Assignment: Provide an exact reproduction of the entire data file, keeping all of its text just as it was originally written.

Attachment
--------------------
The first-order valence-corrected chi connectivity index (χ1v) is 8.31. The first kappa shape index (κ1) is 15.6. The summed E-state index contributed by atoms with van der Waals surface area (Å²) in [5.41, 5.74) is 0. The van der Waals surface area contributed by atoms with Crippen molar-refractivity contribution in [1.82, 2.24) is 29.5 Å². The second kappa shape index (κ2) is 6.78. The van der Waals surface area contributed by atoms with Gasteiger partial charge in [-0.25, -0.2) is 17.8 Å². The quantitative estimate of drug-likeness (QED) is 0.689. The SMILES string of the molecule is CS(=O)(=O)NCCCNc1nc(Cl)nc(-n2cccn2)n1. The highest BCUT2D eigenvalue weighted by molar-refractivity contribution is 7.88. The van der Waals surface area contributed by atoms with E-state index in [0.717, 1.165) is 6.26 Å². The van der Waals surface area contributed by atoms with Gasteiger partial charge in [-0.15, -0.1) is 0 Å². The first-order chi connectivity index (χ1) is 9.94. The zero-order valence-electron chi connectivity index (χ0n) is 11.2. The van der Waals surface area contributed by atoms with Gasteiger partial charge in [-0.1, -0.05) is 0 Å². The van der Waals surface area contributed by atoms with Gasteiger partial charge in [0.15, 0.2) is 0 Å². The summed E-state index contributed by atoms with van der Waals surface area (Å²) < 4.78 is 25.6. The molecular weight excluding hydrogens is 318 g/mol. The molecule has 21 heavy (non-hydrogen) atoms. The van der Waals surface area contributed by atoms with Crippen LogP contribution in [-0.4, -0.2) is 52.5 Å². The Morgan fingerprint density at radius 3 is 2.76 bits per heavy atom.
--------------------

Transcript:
The first-order valence-corrected chi connectivity index (χ1v) is 8.31. The first kappa shape index (κ1) is 15.6. The summed E-state index contributed by atoms with van der Waals surface area (Å²) in [5.41, 5.74) is 0. The van der Waals surface area contributed by atoms with Crippen molar-refractivity contribution in [1.82, 2.24) is 29.5 Å². The second kappa shape index (κ2) is 6.78. The van der Waals surface area contributed by atoms with Gasteiger partial charge in [-0.25, -0.2) is 17.8 Å². The quantitative estimate of drug-likeness (QED) is 0.689. The SMILES string of the molecule is CS(=O)(=O)NCCCNc1nc(Cl)nc(-n2cccn2)n1. The highest BCUT2D eigenvalue weighted by molar-refractivity contribution is 7.88. The van der Waals surface area contributed by atoms with E-state index in [0.717, 1.165) is 6.26 Å². The van der Waals surface area contributed by atoms with Gasteiger partial charge in [-0.15, -0.1) is 0 Å². The first-order chi connectivity index (χ1) is 9.94. The zero-order valence-electron chi connectivity index (χ0n) is 11.2. The van der Waals surface area contributed by atoms with Gasteiger partial charge in [-0.1, -0.05) is 0 Å². The van der Waals surface area contributed by atoms with Gasteiger partial charge in [0.15, 0.2) is 0 Å². The summed E-state index contributed by atoms with van der Waals surface area (Å²) < 4.78 is 25.6. The molecular weight excluding hydrogens is 318 g/mol. The molecule has 21 heavy (non-hydrogen) atoms. The van der Waals surface area contributed by atoms with Crippen LogP contribution in [-0.4, -0.2) is 52.5 Å². The Morgan fingerprint density at radius 3 is 2.76 bits per heavy atom.